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Joba Chamberlain, Phil Hughes Not What New York Yankees Had Hoped For

Both Could Be in Their Final Weeks With the Yankees as Season Winds Down

Yahoo Contributor Network

COMMENTARY | Once upon a time, Phil Hughes and Joba Chamberlain were expected to anchor the New York Yankees' pitching rotation for a decade or so.

Now, as the Yankees try desperately to get back into the playoff chase, each is playing out the string of what will likely be his final season in Yankees pinstripes.

Neither pitcher is doing anything significant to help the cause. Hughes, in a starting role, is a miserable 4-13 with an unsightly 4.91 ERA. He is still starting mostly because the Yankees have no one else to run out there, with David Phelps, Vidal Nuno and Michael Pineda all sidelined with injuries. Chamberlain has been relegated mostly to mop-up duty as the 2013 season has unfolded. He has pitched 37 times this season, 23 of those with the Yankees behind, and has pitched just 11 innings since the All-Star break. Chamberlain has watched as pitchers like David Robertson, Shawn Kelley, Adam Warren and even Preston Claiborne bounced back and forth between AAA and New York all season, have generally been given the important assignments.

It was not supposed to turn out this way for either Hughes or Chamberlain.

Hughes, drafted in the first round in 2002 (23rd overall), was called "The Franchise" throughout his days in the minor leagues. The inference was obvious -- he was expected to be the No. 1 starter when he finally came to the big leagues, a perennial All-Star.

Hughes first came to the Yankees in 2007 and has had some success. He was dominant as a short reliever in 2009, and then went 18-8 in 2010. He went 16-13 a year ago. Hughes, though, has never been what the Yankees thought he would be. He has never pitched to an ERA lower than 4.19 as a starter, and seems forever stuck as a guy whose stuff is good enough to stay in the big leagues as a backend of the rotation starter, but not good enough to be a front-line guy.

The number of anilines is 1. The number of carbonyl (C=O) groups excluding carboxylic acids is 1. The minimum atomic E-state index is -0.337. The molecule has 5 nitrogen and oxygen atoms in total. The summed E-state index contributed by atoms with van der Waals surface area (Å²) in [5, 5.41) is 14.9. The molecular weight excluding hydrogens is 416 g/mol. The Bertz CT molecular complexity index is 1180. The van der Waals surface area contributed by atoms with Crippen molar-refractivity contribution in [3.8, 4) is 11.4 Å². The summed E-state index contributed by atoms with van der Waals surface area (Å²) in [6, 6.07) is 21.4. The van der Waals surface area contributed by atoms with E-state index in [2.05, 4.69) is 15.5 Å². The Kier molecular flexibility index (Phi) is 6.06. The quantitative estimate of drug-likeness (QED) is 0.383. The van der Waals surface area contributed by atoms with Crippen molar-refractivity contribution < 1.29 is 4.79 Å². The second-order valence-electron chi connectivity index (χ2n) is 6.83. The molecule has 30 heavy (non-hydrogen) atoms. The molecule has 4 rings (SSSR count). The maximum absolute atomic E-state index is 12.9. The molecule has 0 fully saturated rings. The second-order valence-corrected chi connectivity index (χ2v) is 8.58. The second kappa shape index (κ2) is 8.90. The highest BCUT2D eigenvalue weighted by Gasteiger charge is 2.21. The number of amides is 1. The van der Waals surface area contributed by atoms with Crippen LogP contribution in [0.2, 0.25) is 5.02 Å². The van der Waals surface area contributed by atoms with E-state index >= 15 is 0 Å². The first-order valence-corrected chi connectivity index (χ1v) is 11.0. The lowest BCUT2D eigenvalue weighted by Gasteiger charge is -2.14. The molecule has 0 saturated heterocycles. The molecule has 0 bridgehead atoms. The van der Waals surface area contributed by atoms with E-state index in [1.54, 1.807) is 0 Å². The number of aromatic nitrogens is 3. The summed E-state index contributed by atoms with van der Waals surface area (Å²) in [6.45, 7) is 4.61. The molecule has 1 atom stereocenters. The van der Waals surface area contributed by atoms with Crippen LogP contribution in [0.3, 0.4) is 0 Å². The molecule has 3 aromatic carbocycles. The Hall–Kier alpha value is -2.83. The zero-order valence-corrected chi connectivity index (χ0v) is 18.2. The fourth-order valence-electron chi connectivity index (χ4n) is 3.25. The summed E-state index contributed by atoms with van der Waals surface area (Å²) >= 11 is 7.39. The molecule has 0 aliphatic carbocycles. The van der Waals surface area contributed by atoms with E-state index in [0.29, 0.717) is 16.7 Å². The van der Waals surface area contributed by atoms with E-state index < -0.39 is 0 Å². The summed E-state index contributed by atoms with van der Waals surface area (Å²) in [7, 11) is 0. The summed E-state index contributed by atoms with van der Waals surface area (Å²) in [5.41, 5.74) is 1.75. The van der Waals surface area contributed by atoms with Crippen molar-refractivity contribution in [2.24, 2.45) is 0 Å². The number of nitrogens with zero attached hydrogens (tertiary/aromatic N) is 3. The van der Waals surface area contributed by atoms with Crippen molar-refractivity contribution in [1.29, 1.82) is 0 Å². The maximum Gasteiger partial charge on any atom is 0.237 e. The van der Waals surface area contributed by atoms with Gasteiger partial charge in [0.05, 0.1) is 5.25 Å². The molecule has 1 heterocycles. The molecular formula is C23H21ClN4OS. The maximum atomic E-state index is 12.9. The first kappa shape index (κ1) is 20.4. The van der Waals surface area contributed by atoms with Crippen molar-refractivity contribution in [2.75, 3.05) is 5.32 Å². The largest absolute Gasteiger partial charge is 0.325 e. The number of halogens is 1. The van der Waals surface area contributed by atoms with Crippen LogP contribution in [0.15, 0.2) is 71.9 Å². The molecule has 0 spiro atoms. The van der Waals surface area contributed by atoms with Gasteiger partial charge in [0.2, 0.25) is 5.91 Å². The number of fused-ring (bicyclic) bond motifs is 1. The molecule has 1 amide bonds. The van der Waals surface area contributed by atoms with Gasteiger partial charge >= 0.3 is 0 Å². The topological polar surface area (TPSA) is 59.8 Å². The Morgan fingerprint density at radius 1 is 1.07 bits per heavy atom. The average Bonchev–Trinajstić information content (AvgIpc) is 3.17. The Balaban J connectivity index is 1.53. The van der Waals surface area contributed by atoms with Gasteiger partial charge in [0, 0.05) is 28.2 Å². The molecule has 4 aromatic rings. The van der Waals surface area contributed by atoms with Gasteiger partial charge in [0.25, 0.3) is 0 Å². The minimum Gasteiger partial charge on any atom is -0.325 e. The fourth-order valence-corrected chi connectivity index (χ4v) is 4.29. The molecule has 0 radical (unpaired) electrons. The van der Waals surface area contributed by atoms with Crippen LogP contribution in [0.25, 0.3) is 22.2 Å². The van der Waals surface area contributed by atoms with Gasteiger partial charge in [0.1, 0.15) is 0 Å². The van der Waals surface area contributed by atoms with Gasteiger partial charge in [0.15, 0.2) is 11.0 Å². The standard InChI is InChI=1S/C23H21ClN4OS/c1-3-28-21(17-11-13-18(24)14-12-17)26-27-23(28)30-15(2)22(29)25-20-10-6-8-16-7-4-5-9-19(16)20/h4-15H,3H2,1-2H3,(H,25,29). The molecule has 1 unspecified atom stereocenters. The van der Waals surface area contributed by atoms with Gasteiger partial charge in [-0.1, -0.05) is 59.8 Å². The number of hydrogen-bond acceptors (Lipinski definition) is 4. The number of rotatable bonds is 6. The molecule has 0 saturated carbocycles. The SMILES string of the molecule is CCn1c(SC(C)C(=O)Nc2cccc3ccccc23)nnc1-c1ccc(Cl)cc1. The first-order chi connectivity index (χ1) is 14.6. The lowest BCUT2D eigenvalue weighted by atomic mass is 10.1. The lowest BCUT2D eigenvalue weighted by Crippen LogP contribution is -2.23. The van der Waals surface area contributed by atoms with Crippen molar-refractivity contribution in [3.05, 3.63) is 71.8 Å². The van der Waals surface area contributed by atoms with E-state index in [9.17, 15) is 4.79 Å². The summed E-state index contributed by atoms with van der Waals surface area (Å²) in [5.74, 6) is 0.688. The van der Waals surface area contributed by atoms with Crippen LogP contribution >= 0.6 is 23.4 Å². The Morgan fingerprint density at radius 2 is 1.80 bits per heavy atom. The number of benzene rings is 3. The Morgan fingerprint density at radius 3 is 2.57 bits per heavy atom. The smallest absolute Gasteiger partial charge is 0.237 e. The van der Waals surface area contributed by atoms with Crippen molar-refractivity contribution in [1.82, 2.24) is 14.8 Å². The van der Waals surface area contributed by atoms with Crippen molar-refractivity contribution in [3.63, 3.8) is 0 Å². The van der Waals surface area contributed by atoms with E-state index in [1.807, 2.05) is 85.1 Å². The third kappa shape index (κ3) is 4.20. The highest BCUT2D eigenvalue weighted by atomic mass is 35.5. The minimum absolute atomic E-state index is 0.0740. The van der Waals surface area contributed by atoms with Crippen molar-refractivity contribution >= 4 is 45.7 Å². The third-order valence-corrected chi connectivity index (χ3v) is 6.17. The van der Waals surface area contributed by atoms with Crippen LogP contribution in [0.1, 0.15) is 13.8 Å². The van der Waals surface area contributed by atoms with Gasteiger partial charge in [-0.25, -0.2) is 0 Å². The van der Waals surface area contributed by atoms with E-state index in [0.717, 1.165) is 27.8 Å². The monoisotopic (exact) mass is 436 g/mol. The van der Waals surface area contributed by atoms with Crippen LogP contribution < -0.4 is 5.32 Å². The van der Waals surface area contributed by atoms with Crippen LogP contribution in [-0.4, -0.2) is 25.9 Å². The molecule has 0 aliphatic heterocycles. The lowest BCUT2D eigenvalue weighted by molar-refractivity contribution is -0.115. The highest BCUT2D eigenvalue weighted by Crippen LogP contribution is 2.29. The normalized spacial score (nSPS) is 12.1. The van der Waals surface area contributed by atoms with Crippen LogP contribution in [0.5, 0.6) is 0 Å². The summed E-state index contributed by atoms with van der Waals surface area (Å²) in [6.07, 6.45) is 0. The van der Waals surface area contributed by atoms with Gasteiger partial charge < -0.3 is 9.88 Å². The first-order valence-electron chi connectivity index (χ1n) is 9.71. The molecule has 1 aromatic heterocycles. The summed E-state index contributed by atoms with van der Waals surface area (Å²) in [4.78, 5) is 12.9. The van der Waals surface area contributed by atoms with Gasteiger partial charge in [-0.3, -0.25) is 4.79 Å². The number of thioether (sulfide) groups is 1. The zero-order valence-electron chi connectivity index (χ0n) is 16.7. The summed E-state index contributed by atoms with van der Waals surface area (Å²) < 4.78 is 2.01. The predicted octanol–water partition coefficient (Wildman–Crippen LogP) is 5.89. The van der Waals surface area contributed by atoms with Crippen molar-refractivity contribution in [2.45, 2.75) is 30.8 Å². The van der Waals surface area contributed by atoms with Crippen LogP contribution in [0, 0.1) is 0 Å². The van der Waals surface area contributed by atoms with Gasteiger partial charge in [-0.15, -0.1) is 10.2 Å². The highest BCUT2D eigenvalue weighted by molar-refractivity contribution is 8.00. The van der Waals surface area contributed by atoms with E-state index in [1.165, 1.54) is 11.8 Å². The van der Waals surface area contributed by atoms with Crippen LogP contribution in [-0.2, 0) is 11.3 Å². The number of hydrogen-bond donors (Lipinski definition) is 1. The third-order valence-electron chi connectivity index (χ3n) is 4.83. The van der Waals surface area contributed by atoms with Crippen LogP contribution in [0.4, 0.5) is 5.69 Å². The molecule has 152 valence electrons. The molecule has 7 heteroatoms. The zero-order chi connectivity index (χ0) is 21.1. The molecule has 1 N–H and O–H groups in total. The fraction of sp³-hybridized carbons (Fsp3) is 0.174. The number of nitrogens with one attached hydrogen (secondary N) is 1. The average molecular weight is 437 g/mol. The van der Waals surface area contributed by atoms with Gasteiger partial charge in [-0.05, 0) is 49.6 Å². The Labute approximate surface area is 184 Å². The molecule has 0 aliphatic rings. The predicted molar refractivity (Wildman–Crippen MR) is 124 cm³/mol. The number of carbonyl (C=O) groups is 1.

The fall has been worse for Chamberlain. He burst on the scene as a precocious, fire-balling reliever late in the 2007 season, firing 98-mph fastballs and unhittable sliders while fist-pumping his way into the hearts of Yankees fans. Nothing, though, has seemed to go right for Chamberlain since the midges got to him in Cleveland in the 2007 ALDS.

The Yankees bounced him back and forth between starting and relieving. They didn't need a new Mariano Rivera -- they still had the old one. They needed a Justin Verlander and thought Chamberlain could be one. He couldn't, winning nine games in 2009, his only full-time season as a starter. Chamberlain blew out his elbow in 2011 and required Tommy John surgery. Neither his fastball nor her personality has seemed the same since.

As the 2013 season winds down, with CC Sabathia having his worst season, Andy Pettitte likely at the end of his career, Hiroki Kuroda running out of gas, and Rivera retiring, it's obvious that the Yankees need new anchors on their pitching staff. Hughes and Chamberlain were supposed to be those guys.

Life, however, does not always work out the way it is planned. Hughes, Chamberlain and the Yankees will probably all be better off by going their separate ways at the end of this current season. Both sides could use fresh starts.

Ed Valentine is editor of Big Blue View, covering the New York Giants. He has written about the Yankees for Pinstripe Alley, SB Nation New York, Bugs & Cranks and Hot Stove New York.

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